Facebook has introduced a new feature to users in some geographies: a “Clear History” tool that lets individuals unlink their web browsing activity from their Facebook account.
What does the Clear History tool mean for consumers, and will it make targeting and engagement more difficult for marketers? Here’s our take.
What is the Facebook Clear History tool?
Facebook first introduced the idea of a clear history tool back in May 2018. At the company’s F8 conference, Mark Zuckerberg announced that the Clear History Tool would be “a simple control to clear your browsing history on Facebook – what you’ve clicked on, websites you’ve visited and so on.”
The Clear History tool will be available to Facebook users as a simple one-click settings option. If a user activates the tool, it won’t stop Facebook from collecting data on their browsing history, but it will prevent Facebook from associating this data with their individual account.
The tool is currently available only in Ireland, Korea and Spain, but it should be rolled out globally some time in 2020.
What’s behind Facebook’s decision to introduce the Clear History tool?
Facebook places trackers across the web to build profiles of consumer behavior. Currently, these profiles are associated with individual Facebook accounts–so that Facebook can tie a person’s browsing history to their likes, shares and other engagement activities on the social network.
By gathering this data both on- and off-Facebook, the company builds extremely detailed profiles of individual users–which brands can then access on the Facebook advertising platform.
Granular targeting is a major reason the company has become a juggernaut in the digital marketing space: taking 22% of overall digital advertising dollars and 83% of all social ad spending. But around the world, consumers and regulators are taking a hard look at digital privacy. Facebook is introducing the Clear History tool to give some control back to users (or at least offer the appearance of doing so).
Will the Clear History tool be adopted widely? What might this mean?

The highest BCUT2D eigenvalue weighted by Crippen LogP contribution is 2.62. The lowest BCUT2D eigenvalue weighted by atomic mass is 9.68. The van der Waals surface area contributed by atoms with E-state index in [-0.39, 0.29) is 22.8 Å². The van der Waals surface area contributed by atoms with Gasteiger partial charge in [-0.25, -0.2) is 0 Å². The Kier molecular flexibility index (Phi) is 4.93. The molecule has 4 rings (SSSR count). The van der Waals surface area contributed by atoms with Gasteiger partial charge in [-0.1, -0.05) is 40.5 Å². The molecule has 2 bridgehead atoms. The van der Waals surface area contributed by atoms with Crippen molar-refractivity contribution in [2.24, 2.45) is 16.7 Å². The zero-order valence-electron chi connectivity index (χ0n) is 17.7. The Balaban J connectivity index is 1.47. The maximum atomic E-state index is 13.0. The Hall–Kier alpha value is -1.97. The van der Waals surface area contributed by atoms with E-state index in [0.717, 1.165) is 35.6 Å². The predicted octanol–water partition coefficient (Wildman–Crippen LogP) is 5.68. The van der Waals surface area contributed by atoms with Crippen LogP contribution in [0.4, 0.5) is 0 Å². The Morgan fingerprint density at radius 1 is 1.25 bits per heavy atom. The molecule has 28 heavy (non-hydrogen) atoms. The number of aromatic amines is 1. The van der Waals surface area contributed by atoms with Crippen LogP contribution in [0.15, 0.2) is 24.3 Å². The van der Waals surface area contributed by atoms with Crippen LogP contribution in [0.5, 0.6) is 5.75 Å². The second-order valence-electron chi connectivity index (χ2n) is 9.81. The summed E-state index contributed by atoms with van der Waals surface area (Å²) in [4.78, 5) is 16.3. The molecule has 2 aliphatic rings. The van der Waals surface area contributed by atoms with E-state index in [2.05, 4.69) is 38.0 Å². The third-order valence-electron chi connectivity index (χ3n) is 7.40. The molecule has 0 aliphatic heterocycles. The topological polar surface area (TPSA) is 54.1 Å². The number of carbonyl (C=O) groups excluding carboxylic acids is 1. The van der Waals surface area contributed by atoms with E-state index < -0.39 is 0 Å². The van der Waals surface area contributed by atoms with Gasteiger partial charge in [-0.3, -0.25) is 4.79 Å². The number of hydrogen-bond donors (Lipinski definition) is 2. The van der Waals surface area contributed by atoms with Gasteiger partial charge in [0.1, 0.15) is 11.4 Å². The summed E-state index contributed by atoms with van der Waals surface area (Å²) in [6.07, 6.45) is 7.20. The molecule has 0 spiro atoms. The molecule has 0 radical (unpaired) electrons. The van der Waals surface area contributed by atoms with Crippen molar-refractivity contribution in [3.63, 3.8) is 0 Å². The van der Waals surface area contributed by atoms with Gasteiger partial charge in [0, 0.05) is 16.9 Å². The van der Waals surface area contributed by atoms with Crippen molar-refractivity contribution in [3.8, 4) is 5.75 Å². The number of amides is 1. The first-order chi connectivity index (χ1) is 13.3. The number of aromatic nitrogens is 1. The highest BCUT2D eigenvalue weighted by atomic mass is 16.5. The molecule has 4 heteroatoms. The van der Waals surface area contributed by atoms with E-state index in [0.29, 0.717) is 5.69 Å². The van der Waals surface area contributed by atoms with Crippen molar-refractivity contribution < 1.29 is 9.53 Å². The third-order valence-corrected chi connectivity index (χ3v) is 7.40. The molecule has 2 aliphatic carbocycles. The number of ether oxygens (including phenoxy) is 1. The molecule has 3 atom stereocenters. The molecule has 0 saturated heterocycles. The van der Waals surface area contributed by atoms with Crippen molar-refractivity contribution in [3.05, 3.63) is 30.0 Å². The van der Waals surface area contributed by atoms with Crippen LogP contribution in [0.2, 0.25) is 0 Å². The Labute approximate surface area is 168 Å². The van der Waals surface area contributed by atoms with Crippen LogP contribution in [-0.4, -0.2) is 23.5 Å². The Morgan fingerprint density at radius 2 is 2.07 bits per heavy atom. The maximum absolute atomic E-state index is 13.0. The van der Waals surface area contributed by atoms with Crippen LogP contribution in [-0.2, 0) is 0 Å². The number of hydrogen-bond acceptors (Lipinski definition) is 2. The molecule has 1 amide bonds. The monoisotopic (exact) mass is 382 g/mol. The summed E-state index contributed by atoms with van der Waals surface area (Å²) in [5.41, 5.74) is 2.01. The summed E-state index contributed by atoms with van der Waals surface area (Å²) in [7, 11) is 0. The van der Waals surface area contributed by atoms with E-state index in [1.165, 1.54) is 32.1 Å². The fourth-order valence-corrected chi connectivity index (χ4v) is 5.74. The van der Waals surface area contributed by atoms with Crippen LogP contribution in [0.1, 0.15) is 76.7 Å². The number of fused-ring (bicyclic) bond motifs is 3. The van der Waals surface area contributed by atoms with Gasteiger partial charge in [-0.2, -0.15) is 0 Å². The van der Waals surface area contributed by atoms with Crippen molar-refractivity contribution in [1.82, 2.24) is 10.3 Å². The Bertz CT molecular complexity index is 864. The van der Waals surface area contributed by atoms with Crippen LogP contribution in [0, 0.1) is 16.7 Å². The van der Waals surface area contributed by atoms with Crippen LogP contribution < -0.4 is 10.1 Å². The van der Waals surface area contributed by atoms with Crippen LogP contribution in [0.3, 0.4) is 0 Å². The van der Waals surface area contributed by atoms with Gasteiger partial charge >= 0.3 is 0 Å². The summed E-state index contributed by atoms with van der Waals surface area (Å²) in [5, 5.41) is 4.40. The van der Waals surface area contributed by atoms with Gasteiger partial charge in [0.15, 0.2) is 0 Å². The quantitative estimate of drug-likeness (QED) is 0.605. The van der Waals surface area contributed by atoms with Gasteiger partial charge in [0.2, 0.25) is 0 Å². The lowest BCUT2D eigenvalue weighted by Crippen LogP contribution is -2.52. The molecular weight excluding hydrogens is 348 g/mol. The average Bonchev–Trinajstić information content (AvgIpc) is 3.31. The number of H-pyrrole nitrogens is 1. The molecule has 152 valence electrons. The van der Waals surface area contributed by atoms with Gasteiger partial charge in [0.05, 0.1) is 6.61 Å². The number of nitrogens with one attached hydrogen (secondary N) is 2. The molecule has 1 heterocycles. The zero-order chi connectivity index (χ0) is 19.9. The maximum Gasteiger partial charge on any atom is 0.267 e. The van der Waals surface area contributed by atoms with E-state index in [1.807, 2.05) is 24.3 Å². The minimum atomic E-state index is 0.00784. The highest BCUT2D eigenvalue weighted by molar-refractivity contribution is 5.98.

Facebook doesn’t plan to promote the tool, so there may not be a large-scale impact. As a user, you’ll need to dig around in settings to find it.
If it is adopted at scale, the tool could make targeting harder for advertisers. A lot of ad dollars are spent on retargeting, which becomes more difficult the less Facebook knows about its users.
In general, users of Facebook properties (primarily Facebook and Instagram) will see less targeted ads in their feeds if they activate the Clear History tool.
How should marketers prepare for the broad rollout of the Clear History tool?
Marketers may have to adjust their tactics and get more creative about reaching audiences on Facebook and Instagram.
Using less granular audiences for retargeting is one option. Getting savvier about identifying properties of your ideal target user is another. Consider taking CRM lists or other first-party data and partnering with data management platforms (DMPs) to bucket consumers by interest or demographic.
Another possibility: reorienting your Facebook strategy around top-of-funnel “prospecting” ads designed for a more general audience.
As a final consideration, think about how you can prepare for the Clear History tool’s global rollout. Benchmark your Facebook and Instagram performance today so you have a baseline for comparison once the tool is widely introduced.
The final word
Facebook’s Clear History tool gives the company a chance to champion privacy while keeping advertisers reliant on its other native targeting techniques. Since the tool hasn’t yet been introduced in the US, it’s hard to say what its impact will be–but you can begin to prepare by ideating new targeting strategies for Facebook and Instagram audiences.